posters contact advertise cover archive subscribe


Super Fan | Stacey Samuels is propelled by his love of the sport.

Longtime Berkeley entrepreneur Stacey Samuels (a.k.a. "Super A" and "Super Niner") can be seen at the Coliseum and Candlestick, wearing a propeller-driven baseball cap and rainbow cape, strumming his banjo through the aisles. Hippie freak? Absolutely–but a shrewd entrepreneur lies under the smoky haze. Samuels has sold over 1.5 million of his propeller hats worldwide–enough to send his four children through college and buy a house in Marin. Wavy Gravy wore Samuels’s very first propeller cap at an A’s game in 1976. Impressed by the overwhelmingly positive response, Samuels began hawking the caps undercover at games. After adding the cape and banjo, Samuels was tapped by the Warriors to perform at their home games for one season in 1980. Since then he’s cheered the A’s and the Niners with little more than a free pass to games. I tracked down Samuels recently to see if any of his unbridled enthusiasm would rub off on me.

Paul Kilduff: You became an A’s fan when the Giants broke your heart by trading away Willie Mays?

Stacey Samuels: That was so wrong, but it was really when they fired Lon Simmons–that’s when I really stopped listening to Giants games. I didn’t become a total anti-Giants person until the A’s started playing really good. And then in 1980, who comes to be the A’s announcer? Lon Simmons. He was for the next 15 years, and it was with KSFO. It was just like being a kid again.

PK: You’re also "Super Niner."

SS: I grew up with the Niners and I never turn my back on them.

PK: Would you ever want to do your act at a Raider game? Would you be welcome?

SS: No. They’re the enemy. It’s not so much that I dislike the Raiders. I used to root for them when they had Jim Plunkett and Kenny Stabler. They were a fun team. The biggest cheer at a Raider game is when they announce the losing score from the Niner game. I’ve had my car vandalized by Raider fans.

PK: As a Raider fan I’d like to apologize for all the hooliganism of my fellow brethren–they know better.

SS: Actually, the crowd out there is amazing. All these years I’ve been pretty much the only guy in much of a costume at the Niner games. But at the Raiders games it’s like 200 people dressed as these weird things.

PK: The knock on the Niner fan is that it’s the white wine, carrot cake crowd. True?

SS: I think it’s a stereotype–like people from the Midwest are dull; people in New York are unfriendly. It’s just the opposite. That’s true about Niner fans. The Niner fans can get loud.

PK: But are they as colorful as Raider fans? It’s not Mardi Gras at Candlestick on Sunday.

SS: It’s not. But that doesn’t mean they’re not passionate. I definitely stick up for the 49er crowd.

PK: You get a free pass to games?

SS: I got a free pass to all Niner games for the last 17 years. And the A’s gave me a pass for like five years and then last year they stopped giving me one. I’m kind of under-appreciated by their management. They tolerate me. They have given me permission to walk through the stands.

PK: But you’ve got to pay to do this?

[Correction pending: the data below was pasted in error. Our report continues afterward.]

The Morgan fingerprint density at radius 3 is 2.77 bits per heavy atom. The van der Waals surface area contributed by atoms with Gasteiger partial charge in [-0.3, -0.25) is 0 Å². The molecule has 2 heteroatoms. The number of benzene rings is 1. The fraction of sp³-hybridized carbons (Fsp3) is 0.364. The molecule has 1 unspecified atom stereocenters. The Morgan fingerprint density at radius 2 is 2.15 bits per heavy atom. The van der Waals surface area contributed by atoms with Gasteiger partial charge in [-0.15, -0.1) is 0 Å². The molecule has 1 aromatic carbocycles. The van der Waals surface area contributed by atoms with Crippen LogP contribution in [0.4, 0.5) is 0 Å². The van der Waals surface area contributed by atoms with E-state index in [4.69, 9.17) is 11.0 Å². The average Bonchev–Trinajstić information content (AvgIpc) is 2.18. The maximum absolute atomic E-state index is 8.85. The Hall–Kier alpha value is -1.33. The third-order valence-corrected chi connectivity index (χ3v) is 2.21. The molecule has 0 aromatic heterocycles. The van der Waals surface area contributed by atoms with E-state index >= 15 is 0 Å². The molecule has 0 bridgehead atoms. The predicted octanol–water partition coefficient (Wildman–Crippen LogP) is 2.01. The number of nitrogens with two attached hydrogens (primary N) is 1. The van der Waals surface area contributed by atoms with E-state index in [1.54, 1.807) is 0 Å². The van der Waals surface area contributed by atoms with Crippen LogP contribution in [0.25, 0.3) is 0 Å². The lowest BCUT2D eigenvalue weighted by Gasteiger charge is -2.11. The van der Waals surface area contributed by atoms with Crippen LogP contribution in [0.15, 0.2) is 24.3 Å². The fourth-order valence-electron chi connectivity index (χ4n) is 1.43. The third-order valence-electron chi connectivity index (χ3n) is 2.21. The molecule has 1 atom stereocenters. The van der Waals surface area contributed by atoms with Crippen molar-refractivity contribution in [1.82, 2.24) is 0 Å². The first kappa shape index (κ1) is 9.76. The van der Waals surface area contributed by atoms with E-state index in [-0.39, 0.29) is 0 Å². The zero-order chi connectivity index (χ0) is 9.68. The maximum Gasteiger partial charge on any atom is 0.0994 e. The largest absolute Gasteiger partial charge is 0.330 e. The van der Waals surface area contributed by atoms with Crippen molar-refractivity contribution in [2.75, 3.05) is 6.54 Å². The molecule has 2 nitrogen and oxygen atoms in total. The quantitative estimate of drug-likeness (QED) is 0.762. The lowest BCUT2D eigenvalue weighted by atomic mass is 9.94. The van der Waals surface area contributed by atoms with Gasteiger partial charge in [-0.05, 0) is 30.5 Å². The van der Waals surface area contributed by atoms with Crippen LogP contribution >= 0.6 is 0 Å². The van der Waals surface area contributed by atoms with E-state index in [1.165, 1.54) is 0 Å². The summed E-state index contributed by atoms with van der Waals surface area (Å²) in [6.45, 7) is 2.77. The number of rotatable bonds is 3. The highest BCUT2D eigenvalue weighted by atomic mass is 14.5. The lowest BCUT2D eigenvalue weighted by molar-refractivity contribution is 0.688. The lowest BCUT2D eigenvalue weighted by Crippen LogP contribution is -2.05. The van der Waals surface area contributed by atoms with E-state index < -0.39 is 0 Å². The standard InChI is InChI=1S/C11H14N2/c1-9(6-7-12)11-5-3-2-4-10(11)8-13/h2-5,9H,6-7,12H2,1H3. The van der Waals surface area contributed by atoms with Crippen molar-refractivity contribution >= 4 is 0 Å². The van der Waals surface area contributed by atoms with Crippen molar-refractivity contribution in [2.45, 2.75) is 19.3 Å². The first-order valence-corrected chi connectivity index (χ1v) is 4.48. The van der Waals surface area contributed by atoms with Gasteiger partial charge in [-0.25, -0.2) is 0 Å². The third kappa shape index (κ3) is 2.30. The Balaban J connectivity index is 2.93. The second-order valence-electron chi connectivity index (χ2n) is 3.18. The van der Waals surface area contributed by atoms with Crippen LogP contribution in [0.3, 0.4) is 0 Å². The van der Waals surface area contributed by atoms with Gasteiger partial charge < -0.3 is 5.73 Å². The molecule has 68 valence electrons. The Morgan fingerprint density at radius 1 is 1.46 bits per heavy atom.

SS: I don’t want to hard-line, but it’s a shame. Believe it or not, they used to pay Crazy George $1,000 a game. That was 25 years ago.

PK: Just imagine what Crazy George’s fee is today. It boggles the mind.

SS: This is the thing about Crazy George: he’s the mercenary cheerleader. He invented the wave. He used to get behind home plate and have everybody wave their hands and whistle. But he’s never been to an A’s game since because they didn’t pay him. I wish I could’ve accomplished that. This is my 21st year playing the banjo [at A’s games]. People know me from generations now. And the ironic thing is most of them call me Crazy George.

PK: Have you invented any cheers?

SS: Well I guess . . . Slaughter the Indians. Split the Twins.

PK: You yell stuff like that?

SS: Well you know, I’m just being historically accurate. Ethnic cleansing of the Indians. Whatever you want to say.

PK: Have to work hard sometimes to get the crowd going?

SS: Even our sportscasters would complain when they would put up on the scoreboard, "Make some noise!" People are sheep. I don’t think there’s anything wrong with cheerleaders. That’s how I got my start. The Warriors paid me $25 a game in 1980.

PK: Ever get sentimental for the old days?

SS: I loved the late ’70s–that’s when I became an A’s fan. We used to sit in the third row behind the dugout and smoke two joints and it was always great. Then after a few years I started selling beanie caps instead of just sitting there.

PK: You were undercover?

SS: Not an official vendor. But a lot of stuff was tolerated back then. But the Haas family took over and it all changed.

PK: You wear a propeller beanie cap every day?

SS: It’s a great hat. Guaranteed to keep you warm, get you high, and keep you cool all at the same time. It’s great for meeting people. Women come up to you and want to blow on your propeller. How often does that happen?

PK: Yet, you’ve managed to stay married.

SS: It’s kind of a baseball widow situation. I’ve cut down now. There are only eight Niner games.

Suggestions? E-mail Paul Kilduff at pkilduff@sbcglobal.net.